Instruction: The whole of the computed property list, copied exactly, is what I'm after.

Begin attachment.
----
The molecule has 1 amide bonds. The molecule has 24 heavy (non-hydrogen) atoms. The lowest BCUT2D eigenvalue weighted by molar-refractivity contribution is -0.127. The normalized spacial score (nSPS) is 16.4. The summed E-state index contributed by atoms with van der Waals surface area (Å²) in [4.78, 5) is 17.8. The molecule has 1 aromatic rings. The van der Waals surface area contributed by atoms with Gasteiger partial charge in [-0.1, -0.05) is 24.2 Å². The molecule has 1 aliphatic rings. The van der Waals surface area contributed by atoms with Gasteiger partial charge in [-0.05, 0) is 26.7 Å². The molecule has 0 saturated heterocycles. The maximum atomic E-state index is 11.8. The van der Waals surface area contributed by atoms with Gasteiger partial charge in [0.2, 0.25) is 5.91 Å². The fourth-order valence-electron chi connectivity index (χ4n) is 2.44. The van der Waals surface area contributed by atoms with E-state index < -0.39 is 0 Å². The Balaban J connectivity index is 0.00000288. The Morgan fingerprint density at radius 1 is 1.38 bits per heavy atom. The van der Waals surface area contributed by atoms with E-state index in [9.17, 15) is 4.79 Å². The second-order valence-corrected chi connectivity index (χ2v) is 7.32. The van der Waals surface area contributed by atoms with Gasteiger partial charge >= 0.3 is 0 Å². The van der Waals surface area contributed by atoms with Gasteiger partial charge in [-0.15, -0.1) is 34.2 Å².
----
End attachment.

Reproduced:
The molecule has 1 amide bonds. The molecule has 24 heavy (non-hydrogen) atoms. The lowest BCUT2D eigenvalue weighted by molar-refractivity contribution is -0.127. The normalized spacial score (nSPS) is 16.4. The summed E-state index contributed by atoms with van der Waals surface area (Å²) in [4.78, 5) is 17.8. The molecule has 1 aromatic rings. The van der Waals surface area contributed by atoms with Gasteiger partial charge in [-0.1, -0.05) is 24.2 Å². The molecule has 1 aliphatic rings. The van der Waals surface area contributed by atoms with Gasteiger partial charge in [-0.05, 0) is 26.7 Å². The molecule has 0 saturated heterocycles. The maximum atomic E-state index is 11.8. The van der Waals surface area contributed by atoms with Gasteiger partial charge in [0.2, 0.25) is 5.91 Å². The fourth-order valence-electron chi connectivity index (χ4n) is 2.44. The van der Waals surface area contributed by atoms with E-state index < -0.39 is 0 Å². The Balaban J connectivity index is 0.00000288. The Morgan fingerprint density at radius 1 is 1.38 bits per heavy atom. The van der Waals surface area contributed by atoms with E-state index in [9.17, 15) is 4.79 Å². The second-order valence-corrected chi connectivity index (χ2v) is 7.32. The van der Waals surface area contributed by atoms with Gasteiger partial charge >= 0.3 is 0 Å². The van der Waals surface area contributed by atoms with Gasteiger partial charge in [-0.15, -0.1) is 34.2 Å².